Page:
A Common Act

Macy’s cut 3,900 jobs then awarded its top executives 9 million dollars in bonuses.

We see this all the time. But there was a time when cutting employment at a company was among the very last options considered. Why do see this all the time now?

First, shareholder value is a doctrine that has wide acceptance in the United States.

Second, the power of the managerial class has grown to catastrophic proportions over the last few decades.

Third, our sense of moral outrage has decayed to the point it has little effect.

Peter Drucker said the business of a company was to make customers. I strongly believe that. Something vital was lost when companies adopted the shareholder model and focused purely on the money. That something vital was in most cases morality and social responsibility.

The shareholder model allows you to abandon patriotism, mistreat your workers, abuse your customers, and take your company overseas — or any combination of those. One of the wonderful things about this nation – is that I know a good number of business people who know they could do those and won’t.

But for every corporate stakeholder, the focus on corporate shareholders is a disaster, except one, the managerial class. If you are a manager you get to decide what the shareholder’s interest is. And I am not exaggerating. I’ve seen many shareholder battles over what the company should be doing with its money where the managers pound the shareholders into mush.

And what do these wondrous wizards of finance believe that the corporate shareholders want? They want buy backs to build up stock values and they want highly paid professionals to run their company and if these highly paid professionals are in some way successful they should be loaded with stock options and bonuses!

Obviously this only sounds self serving, because after all they are only serving shareholder interest. — Yeah, right.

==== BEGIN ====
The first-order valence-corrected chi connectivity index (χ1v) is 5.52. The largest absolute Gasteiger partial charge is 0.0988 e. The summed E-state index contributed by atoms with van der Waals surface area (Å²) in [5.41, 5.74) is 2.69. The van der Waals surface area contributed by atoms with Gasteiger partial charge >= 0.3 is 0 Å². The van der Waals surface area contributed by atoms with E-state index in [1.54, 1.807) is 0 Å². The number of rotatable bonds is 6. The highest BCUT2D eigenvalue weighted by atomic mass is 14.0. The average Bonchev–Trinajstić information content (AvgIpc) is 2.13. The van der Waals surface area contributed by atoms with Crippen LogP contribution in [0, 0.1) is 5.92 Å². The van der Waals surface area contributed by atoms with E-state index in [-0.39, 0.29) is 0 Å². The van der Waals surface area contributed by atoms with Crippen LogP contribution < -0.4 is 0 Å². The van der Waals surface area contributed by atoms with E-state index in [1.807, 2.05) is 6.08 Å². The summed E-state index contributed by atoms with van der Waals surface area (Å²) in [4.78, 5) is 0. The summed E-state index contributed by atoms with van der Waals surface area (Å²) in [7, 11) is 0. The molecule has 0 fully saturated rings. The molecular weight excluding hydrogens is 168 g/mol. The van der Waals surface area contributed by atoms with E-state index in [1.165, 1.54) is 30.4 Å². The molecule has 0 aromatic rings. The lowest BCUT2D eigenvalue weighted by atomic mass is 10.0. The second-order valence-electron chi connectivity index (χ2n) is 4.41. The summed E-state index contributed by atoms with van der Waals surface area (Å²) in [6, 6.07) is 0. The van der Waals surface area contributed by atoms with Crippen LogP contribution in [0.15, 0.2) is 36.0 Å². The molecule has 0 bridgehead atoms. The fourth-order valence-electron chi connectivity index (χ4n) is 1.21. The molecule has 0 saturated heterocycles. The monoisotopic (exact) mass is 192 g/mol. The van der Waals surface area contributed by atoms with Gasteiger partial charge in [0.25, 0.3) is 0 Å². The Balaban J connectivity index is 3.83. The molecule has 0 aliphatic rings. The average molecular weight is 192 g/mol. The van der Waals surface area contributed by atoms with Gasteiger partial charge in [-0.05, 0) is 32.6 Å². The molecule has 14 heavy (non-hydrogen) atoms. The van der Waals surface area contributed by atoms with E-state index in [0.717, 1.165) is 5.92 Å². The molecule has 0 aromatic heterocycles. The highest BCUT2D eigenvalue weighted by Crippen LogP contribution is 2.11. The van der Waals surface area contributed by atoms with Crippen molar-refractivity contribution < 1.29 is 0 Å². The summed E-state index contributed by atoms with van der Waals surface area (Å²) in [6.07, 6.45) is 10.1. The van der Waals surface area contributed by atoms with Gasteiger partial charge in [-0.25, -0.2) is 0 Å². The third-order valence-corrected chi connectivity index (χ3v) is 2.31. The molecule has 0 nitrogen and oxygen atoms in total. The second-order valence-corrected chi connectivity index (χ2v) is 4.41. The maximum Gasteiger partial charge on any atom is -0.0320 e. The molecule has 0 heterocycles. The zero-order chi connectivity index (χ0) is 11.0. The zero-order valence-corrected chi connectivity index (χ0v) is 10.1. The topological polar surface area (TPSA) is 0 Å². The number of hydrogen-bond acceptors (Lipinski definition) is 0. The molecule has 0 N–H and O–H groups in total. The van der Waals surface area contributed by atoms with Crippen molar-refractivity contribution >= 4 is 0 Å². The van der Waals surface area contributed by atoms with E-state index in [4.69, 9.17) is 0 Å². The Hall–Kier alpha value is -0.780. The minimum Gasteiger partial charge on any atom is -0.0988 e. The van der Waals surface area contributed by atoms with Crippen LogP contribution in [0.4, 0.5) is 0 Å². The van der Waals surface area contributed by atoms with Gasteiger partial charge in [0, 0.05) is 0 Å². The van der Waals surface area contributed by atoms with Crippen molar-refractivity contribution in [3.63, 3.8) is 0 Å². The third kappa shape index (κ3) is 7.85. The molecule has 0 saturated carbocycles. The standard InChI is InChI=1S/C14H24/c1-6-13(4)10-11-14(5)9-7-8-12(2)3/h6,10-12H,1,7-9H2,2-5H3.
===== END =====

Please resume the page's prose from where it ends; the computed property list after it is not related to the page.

And lastly our sense of outrage has faded. We in the middle of the United States lived in the carved out and exploited part of American that used to make stuff. We see closed factories, shuttered businesses, and lost opportunities. It was easier to be outraged when there was more to fight for. The business press calls this creative destruction – which is a fancy phrase for simple destruction. And don’t forget that in thousands of cases we didn’t get just a closed corporation we also got a mountain of contaminated water, land and air – another gift from maximising shareholder interest.

Let me tell you. Corporations and the other forms of business are in many ways government creations. You can’t incorporate without a government. Articles of incorporation give a company a lot of powers like possible immortality and tax benefits and some legal immunities. It is okay for we the people to ask for something back from the these companies with their government privileges and myriad methods of support from our communities like an educated workforce and roads and bridges.

We could start by expecting loyalty to the communities they live in and the nation that gave them birth.

James Pilant

2 thoughts on “A Common Act

  1. Corporate social responsibility is a term that is supposed to include a wide variety of stakeholders as part of the beneficiaries of corporate activities. Such entities should act in the best interests of customers, employees, communities and the general welfare of society, in addition to shareholders of course. Some corporations have abandoned the model and greed has won out. This is why there are stock buy-backs.I think part of the answer is to require corporations to publish corporate governance initiatives. They should be transparent about what they are doing. They also should provide shares of stock in the company to its employees. Not for purchase but as part of their compensation.

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